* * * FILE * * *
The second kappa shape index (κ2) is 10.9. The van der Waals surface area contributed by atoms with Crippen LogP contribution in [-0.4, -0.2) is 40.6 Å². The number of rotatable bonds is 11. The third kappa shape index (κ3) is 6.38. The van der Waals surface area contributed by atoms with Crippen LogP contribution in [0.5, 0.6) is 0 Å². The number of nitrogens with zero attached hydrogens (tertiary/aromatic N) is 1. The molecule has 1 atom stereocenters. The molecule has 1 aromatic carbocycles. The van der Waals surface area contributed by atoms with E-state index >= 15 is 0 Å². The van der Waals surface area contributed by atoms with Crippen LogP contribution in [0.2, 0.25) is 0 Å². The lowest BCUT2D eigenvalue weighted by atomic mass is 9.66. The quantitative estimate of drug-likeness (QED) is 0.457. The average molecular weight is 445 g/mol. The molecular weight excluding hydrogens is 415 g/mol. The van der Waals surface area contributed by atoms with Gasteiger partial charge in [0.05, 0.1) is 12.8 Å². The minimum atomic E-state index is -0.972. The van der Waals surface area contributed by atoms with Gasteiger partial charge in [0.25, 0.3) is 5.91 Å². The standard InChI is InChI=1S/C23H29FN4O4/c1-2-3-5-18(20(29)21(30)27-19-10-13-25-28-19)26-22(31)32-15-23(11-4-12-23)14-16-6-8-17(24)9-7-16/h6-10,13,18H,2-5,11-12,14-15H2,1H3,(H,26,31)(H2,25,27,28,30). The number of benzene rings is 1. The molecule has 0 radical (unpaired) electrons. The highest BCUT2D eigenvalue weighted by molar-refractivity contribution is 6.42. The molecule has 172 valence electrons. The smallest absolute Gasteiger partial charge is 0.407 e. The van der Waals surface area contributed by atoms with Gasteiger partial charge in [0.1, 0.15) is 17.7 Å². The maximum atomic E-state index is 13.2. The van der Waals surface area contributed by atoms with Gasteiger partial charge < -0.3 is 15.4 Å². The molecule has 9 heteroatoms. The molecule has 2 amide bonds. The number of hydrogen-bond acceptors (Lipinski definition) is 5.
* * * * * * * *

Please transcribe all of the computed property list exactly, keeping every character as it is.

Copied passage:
The second kappa shape index (κ2) is 10.9. The van der Waals surface area contributed by atoms with Crippen LogP contribution in [-0.4, -0.2) is 40.6 Å². The number of rotatable bonds is 11. The third kappa shape index (κ3) is 6.38. The van der Waals surface area contributed by atoms with Crippen LogP contribution in [0.5, 0.6) is 0 Å². The number of nitrogens with zero attached hydrogens (tertiary/aromatic N) is 1. The molecule has 1 atom stereocenters. The molecule has 1 aromatic carbocycles. The van der Waals surface area contributed by atoms with E-state index >= 15 is 0 Å². The van der Waals surface area contributed by atoms with Crippen LogP contribution in [0.2, 0.25) is 0 Å². The lowest BCUT2D eigenvalue weighted by atomic mass is 9.66. The quantitative estimate of drug-likeness (QED) is 0.457. The average molecular weight is 445 g/mol. The molecular weight excluding hydrogens is 415 g/mol. The van der Waals surface area contributed by atoms with Gasteiger partial charge in [0.05, 0.1) is 12.8 Å². The minimum atomic E-state index is -0.972. The van der Waals surface area contributed by atoms with Gasteiger partial charge in [0.25, 0.3) is 5.91 Å². The standard InChI is InChI=1S/C23H29FN4O4/c1-2-3-5-18(20(29)21(30)27-19-10-13-25-28-19)26-22(31)32-15-23(11-4-12-23)14-16-6-8-17(24)9-7-16/h6-10,13,18H,2-5,11-12,14-15H2,1H3,(H,26,31)(H2,25,27,28,30). The number of benzene rings is 1. The molecule has 0 radical (unpaired) electrons. The highest BCUT2D eigenvalue weighted by molar-refractivity contribution is 6.42. The molecule has 172 valence electrons. The smallest absolute Gasteiger partial charge is 0.407 e. The van der Waals surface area contributed by atoms with Gasteiger partial charge in [0.1, 0.15) is 17.7 Å². The maximum atomic E-state index is 13.2. The van der Waals surface area contributed by atoms with Gasteiger partial charge < -0.3 is 15.4 Å². The molecule has 9 heteroatoms. The molecule has 2 amide bonds. The number of hydrogen-bond acceptors (Lipinski definition) is 5.